Linked by Thom Holwerda on Thu 4th Nov 2010 22:40 UTC, submitted by rhyder
Linux "For a fairly scruffy looking guy, I have a surprisingly healthy approach to organising my files. However, I'm constantly pushing up against the limitations of a system that is based around directories. I'm convinced that Linux needs to make greater use of tagging, but I'm also beginning to wonder if desktop Linux could abandon the hierarchical directory structure entirely."
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by zimbatm on Sat 6th Nov 2010 14:07 UTC in reply to "RE: FUSE"
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Fixing this involves changing the file manager to show a different name than what the file system presents. Like when I delete two files called test.txt in Thunar, and then go to the Trash folder - it looks like the folder contains two equally named files, but in reality one of them is called test.txt$1. The illusion works as long as you restore the file before opening it. If you directly open the second file from Trash in a program that doesn't know this convention, you see the name as stored in the file system.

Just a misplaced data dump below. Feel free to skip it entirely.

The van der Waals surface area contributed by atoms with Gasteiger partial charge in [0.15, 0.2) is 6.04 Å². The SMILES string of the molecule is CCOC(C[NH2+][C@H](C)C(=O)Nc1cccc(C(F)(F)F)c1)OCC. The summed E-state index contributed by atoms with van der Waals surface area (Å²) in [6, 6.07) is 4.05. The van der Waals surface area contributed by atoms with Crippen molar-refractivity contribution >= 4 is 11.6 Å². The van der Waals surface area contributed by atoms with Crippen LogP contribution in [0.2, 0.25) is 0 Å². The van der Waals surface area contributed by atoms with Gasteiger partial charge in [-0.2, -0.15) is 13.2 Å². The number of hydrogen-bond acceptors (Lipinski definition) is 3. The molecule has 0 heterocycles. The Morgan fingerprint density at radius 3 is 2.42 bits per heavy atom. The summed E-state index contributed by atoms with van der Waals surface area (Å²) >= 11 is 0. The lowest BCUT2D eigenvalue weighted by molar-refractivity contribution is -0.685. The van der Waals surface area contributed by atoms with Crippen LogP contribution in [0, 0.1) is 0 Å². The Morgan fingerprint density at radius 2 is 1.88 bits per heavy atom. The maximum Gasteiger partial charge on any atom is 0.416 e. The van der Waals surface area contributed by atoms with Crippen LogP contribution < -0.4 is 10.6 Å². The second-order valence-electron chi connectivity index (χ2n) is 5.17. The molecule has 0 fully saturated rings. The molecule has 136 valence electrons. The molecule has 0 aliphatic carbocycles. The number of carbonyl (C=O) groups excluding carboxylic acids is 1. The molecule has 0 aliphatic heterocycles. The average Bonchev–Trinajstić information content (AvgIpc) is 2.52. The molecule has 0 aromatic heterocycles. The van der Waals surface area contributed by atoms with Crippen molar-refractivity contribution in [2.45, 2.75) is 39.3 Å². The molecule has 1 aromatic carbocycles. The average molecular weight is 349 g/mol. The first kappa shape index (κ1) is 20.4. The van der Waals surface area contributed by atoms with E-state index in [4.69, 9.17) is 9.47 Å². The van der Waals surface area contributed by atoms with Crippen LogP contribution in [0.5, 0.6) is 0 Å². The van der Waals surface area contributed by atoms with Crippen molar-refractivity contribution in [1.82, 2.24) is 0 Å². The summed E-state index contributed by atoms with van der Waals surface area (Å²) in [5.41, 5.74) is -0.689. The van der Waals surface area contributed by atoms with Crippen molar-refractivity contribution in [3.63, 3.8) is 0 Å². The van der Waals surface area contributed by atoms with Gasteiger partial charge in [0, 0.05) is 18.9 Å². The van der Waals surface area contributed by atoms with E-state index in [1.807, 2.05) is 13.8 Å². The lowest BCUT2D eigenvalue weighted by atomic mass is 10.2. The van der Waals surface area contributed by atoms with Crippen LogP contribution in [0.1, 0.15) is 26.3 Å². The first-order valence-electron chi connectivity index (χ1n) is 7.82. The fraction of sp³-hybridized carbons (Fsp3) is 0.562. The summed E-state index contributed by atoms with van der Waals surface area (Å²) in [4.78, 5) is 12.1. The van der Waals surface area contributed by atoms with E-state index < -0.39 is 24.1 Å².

I also think it's reasonable to involve the file manager and the "File Open" methods of the various toolkits, since we're talking about a surface-level feature. You can see similar problems with localized user folders, where they still are written in English when using the console or in old GUI programs. Yet another example are the netmounts in gnome, which are located in ~/.gvfs in your home folder. Unfortunately I don't know of any good solution to hide the implementation details without breaking legacy softwares.

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